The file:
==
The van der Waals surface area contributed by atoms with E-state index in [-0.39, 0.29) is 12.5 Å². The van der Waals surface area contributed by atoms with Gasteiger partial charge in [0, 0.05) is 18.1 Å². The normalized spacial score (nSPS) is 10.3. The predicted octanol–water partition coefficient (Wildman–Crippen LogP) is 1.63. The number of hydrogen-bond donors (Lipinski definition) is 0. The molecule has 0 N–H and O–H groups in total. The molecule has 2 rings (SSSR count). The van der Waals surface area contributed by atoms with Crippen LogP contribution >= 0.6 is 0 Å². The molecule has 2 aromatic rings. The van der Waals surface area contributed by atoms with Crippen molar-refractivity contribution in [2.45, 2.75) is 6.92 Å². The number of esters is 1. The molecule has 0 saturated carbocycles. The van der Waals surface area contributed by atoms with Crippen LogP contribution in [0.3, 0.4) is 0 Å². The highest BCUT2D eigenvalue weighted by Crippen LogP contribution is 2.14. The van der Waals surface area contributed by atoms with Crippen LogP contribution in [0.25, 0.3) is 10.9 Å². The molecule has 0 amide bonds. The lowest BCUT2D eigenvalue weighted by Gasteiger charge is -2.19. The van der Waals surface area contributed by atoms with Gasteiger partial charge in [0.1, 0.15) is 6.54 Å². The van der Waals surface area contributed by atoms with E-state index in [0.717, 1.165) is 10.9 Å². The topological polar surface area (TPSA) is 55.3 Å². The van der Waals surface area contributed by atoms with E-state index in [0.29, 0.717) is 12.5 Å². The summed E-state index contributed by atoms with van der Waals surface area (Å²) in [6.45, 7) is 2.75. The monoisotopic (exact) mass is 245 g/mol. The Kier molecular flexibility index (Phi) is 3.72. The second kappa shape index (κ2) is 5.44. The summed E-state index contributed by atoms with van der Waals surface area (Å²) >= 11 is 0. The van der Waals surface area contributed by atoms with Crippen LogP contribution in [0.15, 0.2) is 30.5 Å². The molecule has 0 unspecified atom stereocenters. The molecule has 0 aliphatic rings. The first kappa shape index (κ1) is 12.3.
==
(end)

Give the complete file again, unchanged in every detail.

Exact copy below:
The van der Waals surface area contributed by atoms with E-state index in [-0.39, 0.29) is 12.5 Å². The van der Waals surface area contributed by atoms with Gasteiger partial charge in [0, 0.05) is 18.1 Å². The normalized spacial score (nSPS) is 10.3. The predicted octanol–water partition coefficient (Wildman–Crippen LogP) is 1.63. The number of hydrogen-bond donors (Lipinski definition) is 0. The molecule has 0 N–H and O–H groups in total. The molecule has 2 rings (SSSR count). The van der Waals surface area contributed by atoms with Crippen LogP contribution >= 0.6 is 0 Å². The molecule has 2 aromatic rings. The van der Waals surface area contributed by atoms with Crippen molar-refractivity contribution in [2.45, 2.75) is 6.92 Å². The number of esters is 1. The molecule has 0 saturated carbocycles. The van der Waals surface area contributed by atoms with Crippen LogP contribution in [0.3, 0.4) is 0 Å². The highest BCUT2D eigenvalue weighted by Crippen LogP contribution is 2.14. The van der Waals surface area contributed by atoms with Crippen LogP contribution in [0.25, 0.3) is 10.9 Å². The molecule has 0 amide bonds. The lowest BCUT2D eigenvalue weighted by Gasteiger charge is -2.19. The van der Waals surface area contributed by atoms with Gasteiger partial charge in [0.1, 0.15) is 6.54 Å². The van der Waals surface area contributed by atoms with E-state index in [0.717, 1.165) is 10.9 Å². The topological polar surface area (TPSA) is 55.3 Å². The van der Waals surface area contributed by atoms with E-state index in [0.29, 0.717) is 12.5 Å². The summed E-state index contributed by atoms with van der Waals surface area (Å²) in [6.45, 7) is 2.75. The monoisotopic (exact) mass is 245 g/mol. The Kier molecular flexibility index (Phi) is 3.72. The second kappa shape index (κ2) is 5.44. The summed E-state index contributed by atoms with van der Waals surface area (Å²) >= 11 is 0. The van der Waals surface area contributed by atoms with Crippen LogP contribution in [0.15, 0.2) is 30.5 Å². The molecule has 0 unspecified atom stereocenters. The molecule has 0 aliphatic rings. The first kappa shape index (κ1) is 12.3.